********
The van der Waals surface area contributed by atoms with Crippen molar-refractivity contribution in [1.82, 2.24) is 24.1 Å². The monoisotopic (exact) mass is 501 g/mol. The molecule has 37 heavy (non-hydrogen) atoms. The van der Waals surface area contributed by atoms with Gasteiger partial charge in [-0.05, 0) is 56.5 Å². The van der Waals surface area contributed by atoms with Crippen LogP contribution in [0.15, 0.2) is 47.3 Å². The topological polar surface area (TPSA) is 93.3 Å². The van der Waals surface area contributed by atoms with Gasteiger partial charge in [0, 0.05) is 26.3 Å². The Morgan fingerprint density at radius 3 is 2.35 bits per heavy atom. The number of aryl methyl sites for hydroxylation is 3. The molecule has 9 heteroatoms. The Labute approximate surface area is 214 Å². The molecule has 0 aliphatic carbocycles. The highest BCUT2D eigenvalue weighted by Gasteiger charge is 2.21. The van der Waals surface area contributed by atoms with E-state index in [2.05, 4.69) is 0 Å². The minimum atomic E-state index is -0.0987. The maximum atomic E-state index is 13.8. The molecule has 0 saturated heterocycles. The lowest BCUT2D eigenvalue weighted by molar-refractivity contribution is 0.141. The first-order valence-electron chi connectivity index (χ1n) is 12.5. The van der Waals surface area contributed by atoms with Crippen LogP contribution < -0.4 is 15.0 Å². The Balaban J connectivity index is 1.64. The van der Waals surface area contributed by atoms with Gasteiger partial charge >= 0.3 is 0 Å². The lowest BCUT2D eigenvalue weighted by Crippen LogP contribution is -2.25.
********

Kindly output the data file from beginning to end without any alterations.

The van der Waals surface area contributed by atoms with Crippen molar-refractivity contribution in [1.82, 2.24) is 24.1 Å². The monoisotopic (exact) mass is 501 g/mol. The molecule has 37 heavy (non-hydrogen) atoms. The van der Waals surface area contributed by atoms with Gasteiger partial charge in [-0.05, 0) is 56.5 Å². The van der Waals surface area contributed by atoms with Crippen LogP contribution in [0.15, 0.2) is 47.3 Å². The topological polar surface area (TPSA) is 93.3 Å². The van der Waals surface area contributed by atoms with Gasteiger partial charge in [0, 0.05) is 26.3 Å². The Morgan fingerprint density at radius 3 is 2.35 bits per heavy atom. The number of aryl methyl sites for hydroxylation is 3. The molecule has 9 heteroatoms. The Labute approximate surface area is 214 Å². The molecule has 0 aliphatic carbocycles. The highest BCUT2D eigenvalue weighted by Gasteiger charge is 2.21. The van der Waals surface area contributed by atoms with E-state index in [2.05, 4.69) is 0 Å². The minimum atomic E-state index is -0.0987. The maximum atomic E-state index is 13.8. The molecule has 0 saturated heterocycles. The lowest BCUT2D eigenvalue weighted by molar-refractivity contribution is 0.141. The first-order valence-electron chi connectivity index (χ1n) is 12.5. The van der Waals surface area contributed by atoms with Crippen LogP contribution < -0.4 is 15.0 Å². The Balaban J connectivity index is 1.64. The van der Waals surface area contributed by atoms with Gasteiger partial charge >= 0.3 is 0 Å². The lowest BCUT2D eigenvalue weighted by Crippen LogP contribution is -2.25.